It would be a stretch to say any single theme emerged from the 2019 Agri Investor Forum, held over a day and a half in Chicago last week. Given the event’s aim of providing investors, managers and producers an intimate venue to swap notes on key trends in ag investments, summing it up too neatly would gloss over nuances surfaced by each panel.
If any set of onstage and networking discussions best captured the tone of the conference, it was those devoted to alternative proteins, led by an early investor in Beyond Meat.
Evaluating an exciting consumer-driven development that has been one of the standout stories across public and private markets over the past year, panelists predicted how opportunities will vary throughout the value chain. They offered first-hand observations about likely short-term challenges for startups, newly crowned incumbents and strategic entrants while exploring potential implications for primary agriculture.
Panelists agreed that in the near-term, consumer demand leads naturally to the question and study of which crops are best suited to plant-based protein production, as well as who will finance the expansion of food science and processing infrastructure and through which investment vehicles.
One panelist ventured that over the long-term, emerging global production challenges such as African Swine Fever could help cement a view of food security similar to that which guides thinking about energy markets – where transition from old to new production systems is expected to accelerate after a period when parts of each are in active use simultaneously.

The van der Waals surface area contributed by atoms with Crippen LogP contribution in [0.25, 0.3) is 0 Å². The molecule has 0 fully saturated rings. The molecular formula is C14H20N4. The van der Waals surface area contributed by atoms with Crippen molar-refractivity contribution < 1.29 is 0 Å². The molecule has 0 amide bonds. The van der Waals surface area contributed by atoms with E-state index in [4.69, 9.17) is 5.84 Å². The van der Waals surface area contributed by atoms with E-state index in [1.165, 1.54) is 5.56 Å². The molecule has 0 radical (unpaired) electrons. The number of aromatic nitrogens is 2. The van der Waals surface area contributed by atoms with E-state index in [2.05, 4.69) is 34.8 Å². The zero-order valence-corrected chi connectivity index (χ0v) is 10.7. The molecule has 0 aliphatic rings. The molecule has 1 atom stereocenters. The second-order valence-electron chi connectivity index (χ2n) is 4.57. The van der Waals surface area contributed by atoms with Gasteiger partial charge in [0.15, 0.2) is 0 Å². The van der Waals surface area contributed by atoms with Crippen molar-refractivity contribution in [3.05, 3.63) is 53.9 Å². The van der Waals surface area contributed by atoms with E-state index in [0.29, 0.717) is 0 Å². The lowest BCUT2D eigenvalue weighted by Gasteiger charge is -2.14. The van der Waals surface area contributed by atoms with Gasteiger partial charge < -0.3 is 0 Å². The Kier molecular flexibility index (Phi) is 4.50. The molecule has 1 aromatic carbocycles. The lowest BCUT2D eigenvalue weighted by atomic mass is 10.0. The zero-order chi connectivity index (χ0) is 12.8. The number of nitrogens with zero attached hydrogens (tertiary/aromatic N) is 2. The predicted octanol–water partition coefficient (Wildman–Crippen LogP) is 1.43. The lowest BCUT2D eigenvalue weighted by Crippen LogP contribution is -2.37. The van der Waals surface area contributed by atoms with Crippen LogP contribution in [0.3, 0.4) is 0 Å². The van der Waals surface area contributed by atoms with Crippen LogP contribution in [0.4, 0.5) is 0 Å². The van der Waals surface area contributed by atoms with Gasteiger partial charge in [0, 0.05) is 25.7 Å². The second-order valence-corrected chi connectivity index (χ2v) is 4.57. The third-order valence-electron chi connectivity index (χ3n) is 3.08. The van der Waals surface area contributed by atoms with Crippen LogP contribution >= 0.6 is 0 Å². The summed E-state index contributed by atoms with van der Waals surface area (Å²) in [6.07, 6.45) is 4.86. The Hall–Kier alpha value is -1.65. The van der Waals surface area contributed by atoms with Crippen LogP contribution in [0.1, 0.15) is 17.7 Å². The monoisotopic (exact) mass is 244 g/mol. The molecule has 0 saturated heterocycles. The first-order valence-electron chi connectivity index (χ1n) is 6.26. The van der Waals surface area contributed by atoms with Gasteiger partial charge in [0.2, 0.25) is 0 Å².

If so, they said, the rise of alternative proteins suggests the need to re-examine fundamental relationships among population growth, grain production, global trade, farmland values and investment returns in agriculture.
Offstage, those structural questions gained a surprising degree of purchase among delegates as they exchanged first-hand reviews of new protein products and debated vigorously how best to classify booming demand along a spectrum running from “fad” through “trend” towards “secular change.”
Fast-paced change is a key characteristic of contemporary life. While it has long been clear that agriculture sits at the intersection of many of the most potent such changes, this years’ Agri Investor Forum demonstrated clearly how determining the pace of change will be key in distinguishing winners from losers among investors in the years ahead.
The conference included deep-dives into aquaculture, biologicals and hemp, as well as bigger-picture attempts to gauge the current state of emerging markets, water, farmland fundraising and deal markets. Many panels inevitably came to focus on areas where recent events have highlighted uncertainties that complicate assumptions long held among ag investors.
Among others, examples included: the rules, limits and outlook for global trade; the durability and nature of government support for agriculture; investment and political conditions in Brazil and Ukraine – two countries repeatedly highlighted for their real assets potential – and the character and regulation of future water rights markets in the United States.
On other topics, consensus was stronger around how things might change than how quickly. Key examples there included: the entry of more generalist private equity and distress-focused investors; the increasingly direct approach of large institutions; rising minimum wages, robotics advancement and climate and efficiency concerns strengthening demand for controlled-environment food production.
One doesn’t have to believe the success of Beyond Meat suggests a trajectory towards animal proteins becoming obsolete, to see that it does point to fundamental uncertainties to which investors must respond.
The most impressive participants at the 2019 Agri Investor Forum were those demonstrating the agility to respond thoughtfully to the blistering changes we can all see today, while staying open-minded about how, and how quickly, conditions might evolve in the future.
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